the open hand of forgiveness

Why is it that I’m better at forgiving other people than I am at forgiving myself?  Is that about having greater expectations of myself and my behaviour than I do of others?

When I forgive, I am letting go of something that I’d otherwise hold on to – when holding on is to my own detriment. When I let go of whatever it is, my hands are no longer fists, closed fingers whose job is to clasp. Letting go means opening my hands. To release the hold is to free my hands of a task and there is freedom in release. Freedom to go on and do something different. The closed fist becomes an open hand.

“Forgiving does not erase the past. A healed memory is not a deleted memory. Instead, forgiving what we cannot forget creates a new way to remember. We change the memory of our past into a hope for our future.”                                                                                      – Louis B. Smedes

Forgiveness alters the memory. I like that phrase: forgiveness ‘creates a new way to remember’.

Forgiveness leads to Freedom, and Freedom leads to Hope. Hope carries with it a positive expectation.

“Forgiveness is not an occasional act, it is a constant attitude.”                                                                                                             – Martin Luther King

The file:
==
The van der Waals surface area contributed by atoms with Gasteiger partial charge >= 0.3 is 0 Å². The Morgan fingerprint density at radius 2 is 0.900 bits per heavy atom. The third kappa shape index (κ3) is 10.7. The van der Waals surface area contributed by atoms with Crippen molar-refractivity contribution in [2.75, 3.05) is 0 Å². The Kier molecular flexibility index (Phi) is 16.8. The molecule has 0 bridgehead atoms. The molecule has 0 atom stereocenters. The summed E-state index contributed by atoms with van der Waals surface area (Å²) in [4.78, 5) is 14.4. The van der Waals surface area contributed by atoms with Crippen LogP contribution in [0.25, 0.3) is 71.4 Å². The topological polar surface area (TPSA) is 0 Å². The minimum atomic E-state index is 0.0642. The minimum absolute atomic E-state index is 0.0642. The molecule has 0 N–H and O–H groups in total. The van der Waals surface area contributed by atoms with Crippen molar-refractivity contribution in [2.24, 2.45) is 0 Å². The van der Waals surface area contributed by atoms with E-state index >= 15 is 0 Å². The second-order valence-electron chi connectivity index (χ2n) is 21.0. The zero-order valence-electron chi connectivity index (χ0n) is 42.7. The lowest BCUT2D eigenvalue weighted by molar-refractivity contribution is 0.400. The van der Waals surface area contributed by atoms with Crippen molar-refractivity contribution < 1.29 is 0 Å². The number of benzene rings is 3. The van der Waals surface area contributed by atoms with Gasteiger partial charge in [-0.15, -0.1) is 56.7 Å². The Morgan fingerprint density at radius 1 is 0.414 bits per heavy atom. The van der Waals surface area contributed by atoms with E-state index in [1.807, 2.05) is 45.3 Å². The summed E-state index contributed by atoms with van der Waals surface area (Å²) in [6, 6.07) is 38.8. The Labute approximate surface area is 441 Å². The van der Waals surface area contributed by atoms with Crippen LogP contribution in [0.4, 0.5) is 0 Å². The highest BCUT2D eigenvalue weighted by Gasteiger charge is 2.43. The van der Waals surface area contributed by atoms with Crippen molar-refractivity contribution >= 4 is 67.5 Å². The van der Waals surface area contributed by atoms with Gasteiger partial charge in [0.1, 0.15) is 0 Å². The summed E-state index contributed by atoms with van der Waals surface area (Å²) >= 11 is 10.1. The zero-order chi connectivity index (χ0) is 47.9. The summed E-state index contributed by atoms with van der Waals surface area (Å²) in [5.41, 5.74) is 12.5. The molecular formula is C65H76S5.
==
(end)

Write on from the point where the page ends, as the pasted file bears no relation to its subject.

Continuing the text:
The next step then is to be mindful of forgiveness, to carry it with me through out the day. To be aware of my ‘infringements’ and to forgive straight away rather than holding on. Holding on is wasting time. Give up, let go, move on. It’s not rocket science!

Forgiveness. Freedom. Hope.







9 thoughts on “the open hand of forgiveness

  1. This is so true! I just spent the last 16 hours in tears because a colleague that I was excited about working with, devalued me. My first reaction was to beat myself for being so open and accommodating with my time (in short supply these days) but I just have to forgive him and move on.

    Liked by 2 people

  2. Awesome. People tend to hold grudges against others for reasons they often can’t remember.
    ps. thanks so much for reading and liking my posts – i’m enjoying both your readership and your the writing you produce 🙂

    Liked by 1 person

  3. Forgiveness is sometimes overrated. It’s good to forgive when the other person acknowledges wrong and honestly repents. It’s also healthy to ‘let go’ of offense even if they dont. I wouldn’t call that forgivness, never good to let the guilty off the hook when he refuses to repent or apologize. It just breeds more disrespect and in time abuse of your good kindness.
    Thx for liking and following me. -KIA

    Liked by 1 person

  4. I’ve heard it said that holding a resentment is like me drinking poison expecting the other person to die. I know today that I am not forgiving others for them but instead for me. My freedom and peace of mind. Awesome lesson learned.

    Liked by 1 person

    1. Me too – it can take me a while to work through things too – that’s why I write posts like this – to remind myself! And once written, I have something to refer back to at a later date when I’m feeling less objective 🙂


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